Let’s Talk About Marketing To Women

Beyonce once asked, “who runs the world?” And answered with, “Girls!” Given that women influence over 83% of all consumer spending in the United States, we wouldn’t say she’s wrong. So let’s kick off Women’s History Month by opening up a dialogue about connecting with and marketing to women.

The conversation has come a long way. We’ve started to replace “or” with “and.” Successful women like Beyonce are demonstrating that they are not just a musician or an entrepreneur or a mother. Rather, we’re finally acknowledging that you can be a musician *and* an entrepreneur *and* a mother. So, knowing that the conversation has shifted and grown, what is your strategy for marketing to women?

The first question you should ask yourself: “does marketing to women make sense for my business?” If you answered yes, you should create a strategy to tap into the sizable purchasing power of female consumers. If no, then don’t force it. What you don’t want is a contrived marketing campaign aimed at women because it’ll likely do more harm than good. This is something even big brands fail at—pens just for women, pink beer, pink power tools. Just… why? Keep reading for some real world examples of the bad and the good.

A contrived effort at marketing to women

Apparently Pepsi considered making “Lady Doritos”. Seriously. In a podcast interview, Indra Nooyi, the PepsiCo CEO discussed how men and women eat their chips differently. According to her, women don’t like the loud crunch or to lick Dorito dust from their fingers in the same way men do. She was quoted as saying, “are there snacks for women that can be designed and packaged differently? [yes] we are looking at it, and we’re getting ready to launch a bunch of them soon.”

The internet and the media had a field day. #LadyDoritos was trending the week after her statements, and not in a good way. PepsiCo was forced to go into damage control mode culminating in a pithy statement that read, “We already have Doritos for women, they’re called Doritos”. Yikes. The lesson from this example is not to force it. The idea of taking a product already enjoyed by all and repackaging it to boost sales is likely to fall flat and could do more harm than good.

A conscious effort at marketing to women

In 2015, the brand Always ran a national campaign and Superbowl ad to reclaim the phrase “Like a Girl”. The ads culminated with depictions of girls fighting fiercely when instructed to “fight like a girl”, sprinting when instructed to “run like a girl”, and throwing with strength when instructed to “throw like a girl”. The goal was to empower women while connecting the company with a new generation of consumers.

According to a case study by D&AD, “Prior to watching the film, just 19% of 16-24s had a positive association toward ‘like a girl’. After watching, however, 76% said they no longer saw the phrase negatively. Furthermore, two out of three men who watched it said they’d now think twice before using the ‘like a girl’ as an insult.” In this example we see how a brand took a pain point and created a powerful moment while making it feel relevant to both their audience and their business. Think about what problem your business solves for your audience, the role your products or services play in their every day lives, and use that to create a powerful marketing message.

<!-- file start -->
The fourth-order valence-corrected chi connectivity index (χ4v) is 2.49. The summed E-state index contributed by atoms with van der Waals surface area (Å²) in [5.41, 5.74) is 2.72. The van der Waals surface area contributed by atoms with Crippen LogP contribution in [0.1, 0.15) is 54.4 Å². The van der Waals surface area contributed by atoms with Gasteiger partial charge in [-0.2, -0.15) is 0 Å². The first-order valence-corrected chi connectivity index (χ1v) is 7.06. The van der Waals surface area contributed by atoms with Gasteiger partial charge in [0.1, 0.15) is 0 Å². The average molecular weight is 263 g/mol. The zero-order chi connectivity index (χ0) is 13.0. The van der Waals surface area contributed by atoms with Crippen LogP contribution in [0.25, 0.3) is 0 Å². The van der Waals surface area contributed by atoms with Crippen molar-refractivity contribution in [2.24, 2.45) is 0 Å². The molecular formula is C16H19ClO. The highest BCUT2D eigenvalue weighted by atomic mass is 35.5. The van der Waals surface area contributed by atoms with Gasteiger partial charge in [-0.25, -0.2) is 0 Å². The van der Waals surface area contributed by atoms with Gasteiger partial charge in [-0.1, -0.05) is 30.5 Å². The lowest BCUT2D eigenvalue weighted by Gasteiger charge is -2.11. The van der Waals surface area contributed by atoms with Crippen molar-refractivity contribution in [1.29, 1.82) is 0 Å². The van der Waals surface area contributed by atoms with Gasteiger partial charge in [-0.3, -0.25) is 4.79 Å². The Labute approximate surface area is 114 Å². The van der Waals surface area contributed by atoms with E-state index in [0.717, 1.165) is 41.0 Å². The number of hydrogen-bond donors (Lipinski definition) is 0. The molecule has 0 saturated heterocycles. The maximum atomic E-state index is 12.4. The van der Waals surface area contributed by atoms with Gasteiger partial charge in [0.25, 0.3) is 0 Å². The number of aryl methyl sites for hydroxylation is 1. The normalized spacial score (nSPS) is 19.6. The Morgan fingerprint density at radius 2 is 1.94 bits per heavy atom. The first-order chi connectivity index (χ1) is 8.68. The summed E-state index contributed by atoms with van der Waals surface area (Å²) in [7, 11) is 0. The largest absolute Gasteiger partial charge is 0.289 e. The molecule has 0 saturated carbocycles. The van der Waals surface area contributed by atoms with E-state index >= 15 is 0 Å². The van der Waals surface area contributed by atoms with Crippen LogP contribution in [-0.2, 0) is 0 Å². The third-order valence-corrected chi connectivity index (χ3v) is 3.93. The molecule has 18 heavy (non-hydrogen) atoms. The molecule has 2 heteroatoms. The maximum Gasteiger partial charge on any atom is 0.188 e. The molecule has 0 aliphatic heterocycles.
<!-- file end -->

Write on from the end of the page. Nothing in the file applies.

A local effort at marketing to women

Urban Growler is successfully marketing to women as Minnesota's first women-owned brewery

Your business may not have the marketing resources of a major corporation, but that doesn’t mean there aren’t opportunities for you to connect with female consumers. Urban Growler is Minnesota’s first women-owned micro brewery. Beer is a male dominated industry, yet Urban Growler is on a mission to provide great beer, food, and space for everyone.

So far it seems like they’re on to something! They were recognized locally by their chamber of commerce as 2019 Small Business of The Year. They’ve achieved success by making their beer and taproom with women in mind, but not to the exclusion of men. For example: they keep taprooms at a warmer temperature, include hooks on barstools for purses, and train staff to avoid assuming what type of beer customers like. There are millions of examples like Urban Growler all across the country. You can achieve the same type of success too, just remember: no pink hammers.

Taking the conversation offline

To take part in this conversation offline, check out our What Women Want series about marketing to female consumers. You’ll learn top tips from local experts in 11 cities around the country.

Can’t make it or not in your area? No worries. We’ll be posting a recap to our blog later this month.

In the meantime, see if there’s an event coming up in your city!

03/01/2019 – Phoenix Women’s History Month Event

03/05/2019 – Chicago Women’s History Month Event

03/05/2019 – San Francisco Women’s History Month Event

03/06/2019 – San Jose Women’s History Month Event

03/06/2019 – Los Angeles Women’s History Month Event

03/07/2019 – Houston Women’s History Month Event

03/07/2019 – New York Women’s History Month Event

03/07/2019 – San Diego Women’s History Month Event

03/13/2019 – Philadelphia Women’s History Month Event

03/13/2019 – Twin Cities Women’s History Month Event

3/14/2019 – DC Women’s History Month Event

Previous Post
Next Post

Leave a Reply

Your email address will not be published. Required fields are marked *